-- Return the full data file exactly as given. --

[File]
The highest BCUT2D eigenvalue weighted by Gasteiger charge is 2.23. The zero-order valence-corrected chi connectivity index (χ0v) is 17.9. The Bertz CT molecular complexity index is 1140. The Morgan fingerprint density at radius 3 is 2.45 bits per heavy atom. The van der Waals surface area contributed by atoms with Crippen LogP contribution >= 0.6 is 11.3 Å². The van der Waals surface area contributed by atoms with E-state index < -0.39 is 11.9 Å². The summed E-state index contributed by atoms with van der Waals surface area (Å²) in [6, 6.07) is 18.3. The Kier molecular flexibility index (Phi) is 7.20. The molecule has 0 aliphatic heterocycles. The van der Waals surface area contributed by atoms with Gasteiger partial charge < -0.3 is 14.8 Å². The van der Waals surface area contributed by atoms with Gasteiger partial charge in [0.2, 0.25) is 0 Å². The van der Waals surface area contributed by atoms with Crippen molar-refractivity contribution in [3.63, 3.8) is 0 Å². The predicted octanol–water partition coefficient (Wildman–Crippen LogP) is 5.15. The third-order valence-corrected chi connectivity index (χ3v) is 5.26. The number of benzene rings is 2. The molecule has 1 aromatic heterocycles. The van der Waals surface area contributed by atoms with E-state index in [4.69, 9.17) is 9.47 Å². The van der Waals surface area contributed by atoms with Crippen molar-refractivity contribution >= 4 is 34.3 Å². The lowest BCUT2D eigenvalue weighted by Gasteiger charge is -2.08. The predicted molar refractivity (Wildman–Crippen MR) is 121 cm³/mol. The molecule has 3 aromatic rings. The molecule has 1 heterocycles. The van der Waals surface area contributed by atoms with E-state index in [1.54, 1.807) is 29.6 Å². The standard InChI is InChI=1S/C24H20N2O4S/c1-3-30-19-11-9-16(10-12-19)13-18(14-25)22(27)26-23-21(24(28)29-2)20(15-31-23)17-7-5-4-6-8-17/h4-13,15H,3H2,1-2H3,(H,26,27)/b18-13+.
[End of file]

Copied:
The highest BCUT2D eigenvalue weighted by Gasteiger charge is 2.23. The zero-order valence-corrected chi connectivity index (χ0v) is 17.9. The Bertz CT molecular complexity index is 1140. The Morgan fingerprint density at radius 3 is 2.45 bits per heavy atom. The van der Waals surface area contributed by atoms with Crippen LogP contribution >= 0.6 is 11.3 Å². The van der Waals surface area contributed by atoms with E-state index < -0.39 is 11.9 Å². The summed E-state index contributed by atoms with van der Waals surface area (Å²) in [6, 6.07) is 18.3. The Kier molecular flexibility index (Phi) is 7.20. The molecule has 0 aliphatic heterocycles. The van der Waals surface area contributed by atoms with Gasteiger partial charge < -0.3 is 14.8 Å². The van der Waals surface area contributed by atoms with Gasteiger partial charge in [0.2, 0.25) is 0 Å². The van der Waals surface area contributed by atoms with Crippen molar-refractivity contribution in [3.63, 3.8) is 0 Å². The predicted octanol–water partition coefficient (Wildman–Crippen LogP) is 5.15. The third-order valence-corrected chi connectivity index (χ3v) is 5.26. The number of benzene rings is 2. The molecule has 1 aromatic heterocycles. The van der Waals surface area contributed by atoms with E-state index in [4.69, 9.17) is 9.47 Å². The van der Waals surface area contributed by atoms with Crippen molar-refractivity contribution >= 4 is 34.3 Å². The lowest BCUT2D eigenvalue weighted by Gasteiger charge is -2.08. The predicted molar refractivity (Wildman–Crippen MR) is 121 cm³/mol. The molecule has 3 aromatic rings. The molecule has 1 heterocycles. The van der Waals surface area contributed by atoms with E-state index in [1.54, 1.807) is 29.6 Å². The standard InChI is InChI=1S/C24H20N2O4S/c1-3-30-19-11-9-16(10-12-19)13-18(14-25)22(27)26-23-21(24(28)29-2)20(15-31-23)17-7-5-4-6-8-17/h4-13,15H,3H2,1-2H3,(H,26,27)/b18-13+.